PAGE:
I See, I Think, I Wonder

A couple of posts ago I wrote about what I would do if I had the power to transform our public schools.  I wrote that I would turn them inside out and move the arts from the periphery to the center, and then I would build on that strong arts core by infusing the teaching strategies of the arts disciplines into every other classroom in the building, math-English-science-history-Spanish-etc.  This is called arts integration, and there are schools throughout the country creating deeper and more meaningful learning experiences for all their students by building strong arts integration programs.

Some of these schools are in the Anne Arundel County Public Schools system in Maryland.  The Baltimore Sun published an article this past October describing how officials in this Maryland school system recognize arts integration is a teaching strategy that can engage more students, support multiple learning styles, encourage various entry points to learning, and illuminate the interconnectedness of the many disciplines taught in schools.  Susan Riley is the Arts Integration Specialist for Anne Arundel County schools and is also the founder of Education Closet, a website where arts integration, innovation and education converge.  In the Sun article Susan says,

“This program brings back student excitement for learning and engagement, while deepening their critical thinking skills. It is human nature to make natural connections between subjects in the world around us. Arts integration allows us to bring that into the classroom and provide opportunities for our students to bring their previous knowledge, new skills and unique learning abilities together under one umbrella of learning.”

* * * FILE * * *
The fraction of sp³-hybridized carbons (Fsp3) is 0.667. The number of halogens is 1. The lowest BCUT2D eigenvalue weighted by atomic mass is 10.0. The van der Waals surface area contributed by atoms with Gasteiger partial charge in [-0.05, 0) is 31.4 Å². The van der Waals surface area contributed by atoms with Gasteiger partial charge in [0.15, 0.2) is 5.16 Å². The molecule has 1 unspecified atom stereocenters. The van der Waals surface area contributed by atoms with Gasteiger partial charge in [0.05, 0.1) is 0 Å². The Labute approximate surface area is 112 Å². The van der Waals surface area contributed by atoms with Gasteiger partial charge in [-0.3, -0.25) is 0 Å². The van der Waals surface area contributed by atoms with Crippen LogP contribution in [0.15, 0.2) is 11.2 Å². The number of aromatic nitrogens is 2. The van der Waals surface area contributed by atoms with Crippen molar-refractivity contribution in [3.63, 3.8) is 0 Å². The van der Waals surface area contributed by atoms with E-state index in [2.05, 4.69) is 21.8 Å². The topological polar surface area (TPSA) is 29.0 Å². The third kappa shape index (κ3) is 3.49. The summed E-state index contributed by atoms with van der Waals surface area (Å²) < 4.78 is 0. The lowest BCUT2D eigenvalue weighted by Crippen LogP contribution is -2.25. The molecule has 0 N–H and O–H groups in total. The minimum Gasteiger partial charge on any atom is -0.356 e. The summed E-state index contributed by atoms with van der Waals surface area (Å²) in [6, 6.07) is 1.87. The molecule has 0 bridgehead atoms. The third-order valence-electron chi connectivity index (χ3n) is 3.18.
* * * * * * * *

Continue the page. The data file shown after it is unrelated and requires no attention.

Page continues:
Fortunately, it’s not hard to bring arts integration into the classroom.  One simple way to get started is to think like an artist.  Artists are keen observers of the world around them, and we can encourage our children to develop this behavior by teaching them to remember three prompts:

  1. I see
  2. I think
  3. I wonder

whenever they are faced with a new image, problem, or other learning experience.  This is a powerful technique that teaches children to observe and think more deeply about their world and empowers them to activate their imaginations, a prerequisite to innovation.  In one Education Closet post Susan describes a wonderfully simple worksheet teachers can use to visually inspire their students to see, think, and wonder.  In another she writes more generally about Artful Thinking and how teachers can apply this technique to everyday classroom work.  There are incredible resources all around the Web offering ideas for bringing arts integration into the classroom; here are a few websites The Arts Room recommends:

  1. Education Closet
  2. Artful Thinking
  3. The Kennedy Center ArtsEdge

6 thoughts on “I See, I Think, I Wonder”

  1. Kristen, great post, I WONDER if public schools here in Southeastern New England can be encouraged to adopt these kind of strategies. One of my sons would benefit so much from this kind of teaching…beyond words…
    enjoyed reading your thoughts today.
    Dawn

    1. glad you enjoyed this post, Dawn. We do have a few teachers using these strategies in their classrooms here in Bristol/Warren, but too few and far between. I’d like to see artful thinking spread throughout the district, every classroom in every school – imagine the education our children could achieve!

    1. thanks! I especially like this technique because teachers can easily bring it into their classrooms, AND parents can use it at home, too – it makes for some amazing conversations :)

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